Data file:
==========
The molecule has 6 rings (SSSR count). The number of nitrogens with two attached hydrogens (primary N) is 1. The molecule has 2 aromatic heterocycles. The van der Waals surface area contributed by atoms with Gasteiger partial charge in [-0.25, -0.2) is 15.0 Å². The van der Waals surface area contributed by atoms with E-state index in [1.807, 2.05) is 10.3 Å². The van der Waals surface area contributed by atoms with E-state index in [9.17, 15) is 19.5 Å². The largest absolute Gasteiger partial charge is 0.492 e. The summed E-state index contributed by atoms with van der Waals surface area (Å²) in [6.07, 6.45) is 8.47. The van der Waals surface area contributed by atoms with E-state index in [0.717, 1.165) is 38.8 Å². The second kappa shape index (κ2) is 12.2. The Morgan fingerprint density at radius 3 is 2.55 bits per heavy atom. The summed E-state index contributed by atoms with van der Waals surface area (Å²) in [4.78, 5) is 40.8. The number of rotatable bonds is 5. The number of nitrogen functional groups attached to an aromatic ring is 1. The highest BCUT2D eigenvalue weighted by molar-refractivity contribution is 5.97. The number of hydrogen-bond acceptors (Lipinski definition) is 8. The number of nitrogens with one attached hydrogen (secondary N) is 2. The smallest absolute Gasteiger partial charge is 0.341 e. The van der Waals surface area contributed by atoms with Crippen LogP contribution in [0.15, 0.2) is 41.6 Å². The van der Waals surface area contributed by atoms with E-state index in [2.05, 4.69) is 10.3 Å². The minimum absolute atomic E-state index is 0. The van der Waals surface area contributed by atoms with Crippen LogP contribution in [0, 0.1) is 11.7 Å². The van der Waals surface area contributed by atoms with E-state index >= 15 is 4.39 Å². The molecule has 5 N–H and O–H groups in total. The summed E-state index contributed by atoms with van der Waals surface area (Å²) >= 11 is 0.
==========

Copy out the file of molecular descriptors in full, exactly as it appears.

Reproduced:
The molecule has 6 rings (SSSR count). The number of nitrogens with two attached hydrogens (primary N) is 1. The molecule has 2 aromatic heterocycles. The van der Waals surface area contributed by atoms with Gasteiger partial charge in [-0.25, -0.2) is 15.0 Å². The van der Waals surface area contributed by atoms with E-state index in [1.807, 2.05) is 10.3 Å². The van der Waals surface area contributed by atoms with E-state index in [9.17, 15) is 19.5 Å². The largest absolute Gasteiger partial charge is 0.492 e. The summed E-state index contributed by atoms with van der Waals surface area (Å²) in [6.07, 6.45) is 8.47. The van der Waals surface area contributed by atoms with E-state index in [0.717, 1.165) is 38.8 Å². The second kappa shape index (κ2) is 12.2. The Morgan fingerprint density at radius 3 is 2.55 bits per heavy atom. The summed E-state index contributed by atoms with van der Waals surface area (Å²) in [4.78, 5) is 40.8. The number of rotatable bonds is 5. The number of nitrogen functional groups attached to an aromatic ring is 1. The highest BCUT2D eigenvalue weighted by molar-refractivity contribution is 5.97. The number of hydrogen-bond acceptors (Lipinski definition) is 8. The number of nitrogens with one attached hydrogen (secondary N) is 2. The smallest absolute Gasteiger partial charge is 0.341 e. The van der Waals surface area contributed by atoms with Crippen LogP contribution in [0.15, 0.2) is 41.6 Å². The van der Waals surface area contributed by atoms with E-state index in [2.05, 4.69) is 10.3 Å². The minimum absolute atomic E-state index is 0. The van der Waals surface area contributed by atoms with Crippen LogP contribution in [0, 0.1) is 11.7 Å². The van der Waals surface area contributed by atoms with E-state index >= 15 is 4.39 Å². The molecule has 5 N–H and O–H groups in total. The summed E-state index contributed by atoms with van der Waals surface area (Å²) >= 11 is 0.